of the Cybermen
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Reviewed by Ross Ruediger
imagine the same can be said of many genre shows, but when you’re a fan of “Doctor Who,” there are always a few stories that you enjoy but the rest of fandom shuns. For me, “Attack of the Cybermen” is such an installment, and a big part of my appreciation for it comes from having viewed it repeatedly at a time in my life when I only had about five different “Who” stories on VHS. I know every beat of it as well as I know “The Rocky Horror Picture Show.” During those precious teenage years, criticism was much harder to come by than it is today, so I was blissfully unaware that “Attack” was unpopular with the fans. Having read plenty of critical pieces on it since then, I can sort of see where the distaste comes from, and yet it hasn’t really changed my feelings about the story. Sure, it’s far from a sterling example of the show, but it’s an immense amount of fun regardless.
Probably the most controversial aspect of the story – the one that folks rant about incessantly – is its over-reliance on continuity. It is true, “Attack of the Cybermen” is quite the fan-wankfest, and in order to get the most out of it, it helps to know some Cyber-history. For starters, it’s something of a sequel to 1968’s “Tomb of the Cybermen,” and along the way it also pays homage to the ‘60s serials “The Invasion” and “The Tenth Planet.” Further, there’s a major reference to the very first “Who” story ever, “An Unearthly Child,” and it brings back the character of Lytton (Maurice Colbourne), the intergalactic mercenary who’d worked for the Daleks in the previous season’s “Resurrection of the Daleks.” And just to make sure you’ve been paying attention all these years, it features the singular instance of the Doctor actually fixing the TARDIS’ chameleon circuit, so that for this story only, the exterior of the time/space machine changes to fit in with its surroundings (or not, as it turns out, but those are gags better left seen than talked about here). Surprisingly, most of these minutiae are mixed together pretty well, and only the most anal of fans would have a problem with any of this. I mean, really, what could possibly be more ridiculous than a hardcore devotee complaining about continuity? It’s not as if they don’t get all these references. In any case, it’s doubtful that a lack of knowledge of these stories would interfere with your enjoyment of the serial. When I first saw “Attack,” while I had read about them, I hadn’t seen any of those Cyber-tales; and today is, again, a much different animal than the mid-80s – all of the aforementioned entries, save for “The Tenth Planet,” are available on DVD and easily viewed.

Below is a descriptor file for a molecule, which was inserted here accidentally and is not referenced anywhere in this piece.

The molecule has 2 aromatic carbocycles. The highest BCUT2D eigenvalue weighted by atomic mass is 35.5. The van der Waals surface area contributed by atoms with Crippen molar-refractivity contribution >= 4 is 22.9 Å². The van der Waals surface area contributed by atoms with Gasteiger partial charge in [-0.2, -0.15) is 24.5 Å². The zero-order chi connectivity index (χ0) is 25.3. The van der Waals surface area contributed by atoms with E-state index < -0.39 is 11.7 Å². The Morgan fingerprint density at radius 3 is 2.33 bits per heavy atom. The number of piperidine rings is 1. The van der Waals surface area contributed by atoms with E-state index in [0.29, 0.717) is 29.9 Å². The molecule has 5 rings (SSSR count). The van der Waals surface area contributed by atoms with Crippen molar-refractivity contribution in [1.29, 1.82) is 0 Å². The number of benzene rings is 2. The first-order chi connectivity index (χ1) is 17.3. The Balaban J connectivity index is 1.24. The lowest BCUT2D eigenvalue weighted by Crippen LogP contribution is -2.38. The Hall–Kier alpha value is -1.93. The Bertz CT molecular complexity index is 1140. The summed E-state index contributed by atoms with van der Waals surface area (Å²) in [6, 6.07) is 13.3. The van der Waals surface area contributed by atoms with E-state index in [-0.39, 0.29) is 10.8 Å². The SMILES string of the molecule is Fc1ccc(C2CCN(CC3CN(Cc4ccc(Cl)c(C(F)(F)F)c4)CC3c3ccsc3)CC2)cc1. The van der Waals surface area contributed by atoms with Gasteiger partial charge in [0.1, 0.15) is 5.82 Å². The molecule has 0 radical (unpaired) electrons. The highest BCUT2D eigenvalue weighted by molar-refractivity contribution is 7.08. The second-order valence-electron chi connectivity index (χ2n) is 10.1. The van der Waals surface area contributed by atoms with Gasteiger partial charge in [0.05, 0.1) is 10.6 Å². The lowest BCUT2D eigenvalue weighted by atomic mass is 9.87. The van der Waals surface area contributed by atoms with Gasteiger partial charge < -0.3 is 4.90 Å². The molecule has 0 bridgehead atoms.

But on to the story itself. Ahhh! Here’s where we run into some problems. I’m not even sure “Attack of the Cybermen” has much of a story. Instead, it’s really more of a premise, and perhaps that’s the real reason many dislike it, which is understandable. In lieu of an engaging plot, what you really get is all those continuity references, linked together by Halley’s Comet and a slew of sparkling characters and smart dialogue and characterization. The discourse and banter in this thing is a huge amount of fun, and the excellent cast makes the most out of one line after another. (The Doctor: “I suddenly feel conspicuous.” Peri: “I’m not surprised in that coat.”) The premise essentially centers on Lytton’s attempts to help another alien race, the Cryons, who’ve essentially been whittled away to near-extinction by the Cybermen, who took over the Cryons’ home world, Telos. There’s also something going on with the Cybermen wanting to destroy Earth with the infamous comet, so that they can change the timeline and save their home planet, Mondas – although I’m still not sure why they would care to do this having conquered Telos so effectively. Oh well, it doesn’t matter and I’m not sure I care. By my reckoning, the show’s a huge amount of fun, and I should probably cease trying to figure out why it’s despised my so many - although the portly Cyber Controller may be as good a reason as any.